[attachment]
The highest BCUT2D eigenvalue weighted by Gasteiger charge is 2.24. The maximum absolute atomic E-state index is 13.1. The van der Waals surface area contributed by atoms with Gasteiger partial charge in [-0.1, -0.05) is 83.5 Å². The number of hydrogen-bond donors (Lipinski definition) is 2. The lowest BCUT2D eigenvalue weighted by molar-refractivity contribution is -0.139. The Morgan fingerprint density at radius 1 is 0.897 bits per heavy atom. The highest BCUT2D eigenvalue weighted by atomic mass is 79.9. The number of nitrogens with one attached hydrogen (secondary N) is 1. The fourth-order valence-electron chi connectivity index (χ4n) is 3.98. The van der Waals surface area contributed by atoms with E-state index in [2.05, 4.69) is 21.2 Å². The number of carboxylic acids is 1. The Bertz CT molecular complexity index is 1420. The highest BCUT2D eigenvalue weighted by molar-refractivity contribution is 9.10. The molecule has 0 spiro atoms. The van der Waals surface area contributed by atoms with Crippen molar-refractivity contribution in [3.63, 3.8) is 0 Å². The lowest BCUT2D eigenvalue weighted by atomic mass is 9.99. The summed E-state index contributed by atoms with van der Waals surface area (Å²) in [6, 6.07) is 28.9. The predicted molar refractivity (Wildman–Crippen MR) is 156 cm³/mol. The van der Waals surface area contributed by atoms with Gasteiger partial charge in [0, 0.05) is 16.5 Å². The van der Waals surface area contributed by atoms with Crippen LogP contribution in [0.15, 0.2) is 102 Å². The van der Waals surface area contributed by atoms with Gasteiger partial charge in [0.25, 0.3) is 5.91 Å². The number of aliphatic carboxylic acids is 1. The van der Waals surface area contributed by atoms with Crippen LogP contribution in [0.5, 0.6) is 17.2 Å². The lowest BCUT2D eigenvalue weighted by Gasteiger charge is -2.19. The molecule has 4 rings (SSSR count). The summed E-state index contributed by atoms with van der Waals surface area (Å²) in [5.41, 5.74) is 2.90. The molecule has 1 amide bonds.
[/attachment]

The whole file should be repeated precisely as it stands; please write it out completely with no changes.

The highest BCUT2D eigenvalue weighted by Gasteiger charge is 2.24. The maximum absolute atomic E-state index is 13.1. The van der Waals surface area contributed by atoms with Gasteiger partial charge in [-0.1, -0.05) is 83.5 Å². The number of hydrogen-bond donors (Lipinski definition) is 2. The lowest BCUT2D eigenvalue weighted by molar-refractivity contribution is -0.139. The Morgan fingerprint density at radius 1 is 0.897 bits per heavy atom. The highest BCUT2D eigenvalue weighted by atomic mass is 79.9. The number of nitrogens with one attached hydrogen (secondary N) is 1. The fourth-order valence-electron chi connectivity index (χ4n) is 3.98. The van der Waals surface area contributed by atoms with E-state index in [2.05, 4.69) is 21.2 Å². The number of carboxylic acids is 1. The Bertz CT molecular complexity index is 1420. The highest BCUT2D eigenvalue weighted by molar-refractivity contribution is 9.10. The molecule has 0 spiro atoms. The van der Waals surface area contributed by atoms with Crippen molar-refractivity contribution in [3.63, 3.8) is 0 Å². The lowest BCUT2D eigenvalue weighted by atomic mass is 9.99. The summed E-state index contributed by atoms with van der Waals surface area (Å²) in [6, 6.07) is 28.9. The predicted molar refractivity (Wildman–Crippen MR) is 156 cm³/mol. The van der Waals surface area contributed by atoms with Gasteiger partial charge in [0, 0.05) is 16.5 Å². The van der Waals surface area contributed by atoms with Crippen LogP contribution in [0.15, 0.2) is 102 Å². The van der Waals surface area contributed by atoms with Gasteiger partial charge in [0.25, 0.3) is 5.91 Å². The number of aliphatic carboxylic acids is 1. The van der Waals surface area contributed by atoms with Crippen LogP contribution in [0.5, 0.6) is 17.2 Å². The lowest BCUT2D eigenvalue weighted by Gasteiger charge is -2.19. The molecule has 4 rings (SSSR count). The summed E-state index contributed by atoms with van der Waals surface area (Å²) in [5.41, 5.74) is 2.90. The molecule has 1 amide bonds.